Eyes That See

Did anyone notice? Following the death of the Patriarch, the Great One, a friend of God, Abraham, the land was devastated by a severe famine. Isaac, the Promised Son of the Great One, "went to Abimelech king of the Philistines, in Gerar." (Genesis 26:1)


As the Almighty, God could have sustained Isaac anywhere. As the Son of Promise, there was no place where Isaac could not have lived and survived. Indeed, God could provide for him even in famine. Therefore, it is important to note where God directs Isaac to live.

"Then the LORD appeared to him and said: 'Do not go down to Egypt; live in the land of which I shall tell you. Dwell in this land, and I will be with you and bless you; for to you and your descendants I give all these lands, and I will perform the oath which I swore to Abraham your father.'" (Genesis 26:2-3)

Isaac is instructed to stay clear of Egypt, and more specifically to dwell in Gerar. Despite Abraham visiting the land, and it being the land where Isaac's descendants would eventually descend and become a nation, Egypt is off limits. Isaac is told "dwell in this land, and I will be with you and bless you ..." (Genesis 26:2) Thus, the land in which Isaac dwells becomes a focal point.

"So Isaac dwelt in the land of Gerar." (Genesis 26:6)

Abimelech, the king of the Philistines and ruler of the land, seemed agreeable to Isaac settling the land, however, Isaac's instruction to Rebekah that she not reveal to anyone that she was his wife, seems to indicate that Isaac had some serious concerns. Isaac sensed that the men of that place did not fear God, therefore, he reasoned that they would readily kill him because Rebekah his wife was "beautiful to behold" (Genesis 26:7). Isaac's genuine concern indicates that Abimelech's welcome may have been more politically motivated, and less likely to have been a decision based on God's Kingdom and His righteousness.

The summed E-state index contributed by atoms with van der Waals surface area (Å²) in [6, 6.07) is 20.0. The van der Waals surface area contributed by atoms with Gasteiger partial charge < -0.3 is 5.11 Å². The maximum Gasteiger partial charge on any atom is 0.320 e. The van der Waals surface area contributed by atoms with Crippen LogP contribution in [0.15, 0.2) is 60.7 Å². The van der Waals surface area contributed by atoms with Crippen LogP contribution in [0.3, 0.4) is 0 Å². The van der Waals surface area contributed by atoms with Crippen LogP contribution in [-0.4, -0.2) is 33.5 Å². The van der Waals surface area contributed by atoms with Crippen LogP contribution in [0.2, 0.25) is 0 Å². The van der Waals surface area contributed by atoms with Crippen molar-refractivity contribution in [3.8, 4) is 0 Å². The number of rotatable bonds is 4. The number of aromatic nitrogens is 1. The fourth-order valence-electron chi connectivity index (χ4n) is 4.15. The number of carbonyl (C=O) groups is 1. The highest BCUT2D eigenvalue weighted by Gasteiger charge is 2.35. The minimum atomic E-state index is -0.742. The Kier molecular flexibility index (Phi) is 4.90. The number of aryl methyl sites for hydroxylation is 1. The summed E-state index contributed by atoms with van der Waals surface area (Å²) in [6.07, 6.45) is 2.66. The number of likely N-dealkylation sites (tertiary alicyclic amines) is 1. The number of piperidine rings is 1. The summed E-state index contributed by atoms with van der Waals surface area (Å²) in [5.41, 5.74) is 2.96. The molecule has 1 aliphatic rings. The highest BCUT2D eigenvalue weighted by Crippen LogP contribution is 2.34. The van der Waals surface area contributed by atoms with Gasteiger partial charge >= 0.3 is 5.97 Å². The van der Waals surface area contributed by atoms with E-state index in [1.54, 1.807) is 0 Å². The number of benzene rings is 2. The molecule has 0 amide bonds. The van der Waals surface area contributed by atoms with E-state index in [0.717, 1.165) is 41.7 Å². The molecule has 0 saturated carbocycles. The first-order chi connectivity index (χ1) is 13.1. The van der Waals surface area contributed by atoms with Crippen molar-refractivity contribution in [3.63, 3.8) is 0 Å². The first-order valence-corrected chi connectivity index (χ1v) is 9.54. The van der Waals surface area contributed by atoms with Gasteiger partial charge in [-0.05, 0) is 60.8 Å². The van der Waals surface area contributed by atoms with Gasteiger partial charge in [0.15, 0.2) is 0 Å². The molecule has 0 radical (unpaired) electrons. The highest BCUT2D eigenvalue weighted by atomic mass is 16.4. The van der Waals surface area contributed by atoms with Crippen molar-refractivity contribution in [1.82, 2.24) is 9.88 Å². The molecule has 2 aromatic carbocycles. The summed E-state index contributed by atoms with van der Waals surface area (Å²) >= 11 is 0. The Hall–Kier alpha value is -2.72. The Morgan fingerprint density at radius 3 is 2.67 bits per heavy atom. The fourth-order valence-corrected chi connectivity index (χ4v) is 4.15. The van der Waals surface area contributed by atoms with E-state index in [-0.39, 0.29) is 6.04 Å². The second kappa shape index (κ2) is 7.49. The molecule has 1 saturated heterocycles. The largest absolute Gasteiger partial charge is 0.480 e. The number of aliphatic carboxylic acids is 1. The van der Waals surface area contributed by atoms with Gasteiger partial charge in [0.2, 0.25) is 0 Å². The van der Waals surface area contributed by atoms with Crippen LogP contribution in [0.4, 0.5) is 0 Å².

From Abimelech's perspective, Isaac was living in the land as a consequence of Abimelech's own generosity. After all, there was a famine and many people were relying on the king's benevolence and support. Accordingly, Abimelech did not see or understand who it was, the Son of Promise, that dwelt in the land. Abimelech did not understand that the reason why Isaac was living in the land was because of his relationship to God, and the fulfilment of His purposes.

Note, some similarities between Isaac's dwelling in the land and Israel's return to the land, today. Both Isaac and Israel came to dwell in the land from a crisis. Isaac from famine; Israel from World War II. Both Isaac and Israel, the Jewish people today, are the Sons of Promise. Furthermore, both the leader of the nation in Isaac's day, and the leaders of the community of nations today fail to recognize the importance of the Son of Promise living in the land. Just as Abimelech was indifferent to God's purposes through Isaac, so too, the nations today toward the Jewish people who have returned to the Promised Land.

"Then Isaac sowed in that land, and reaped in the same year a hundredfold; and the LORD blessed him." (Genesis 26:12)

Note, in the midst of a severe famine the Son of Promise sows and reaps one hundred times more. Clearly blessed, it is as if the land was waiting for Isaac to settle in the land, and to sow, in order to bring forth an abundance. Likewise, note the transformation of the land in which Israel dwells today. Never before, while the land was under non-Jewish occupation, has the land produced as it is producing today. Only since and because the Jewish people have taken possession of the land. Certainly, the State of Israel is reaping "a hundredfold".  And just as "... the LORD blessed him" (Isaac), so too, the LORD is blessing His people, today.

"The man began to prosper, and continued prospering until he became very prosperous; for he had possessions of flocks and possessions of herds and a great number of servants. So the Philistines envied him." (Genesis 26:13-14)

The Philistine response to Isaac's survival is noteworthy, because the nations today have responded to the State of Israel in the same way. Rather than rejoicing with Isaac's prospering despite the famine, the Philistines chose to envy him. So too, the nations today, rather than rejoicing with Israel's survival and prospering today, the nations are keen to dismiss Israel's achievements and are quick to impose unjust restrictions. Like the Philistines, the nations are envying the Son of Promise.

These are important days for Israel. May there be many whose eyes are open and who seek first God's kingdom and His righteousness.

Mark Warren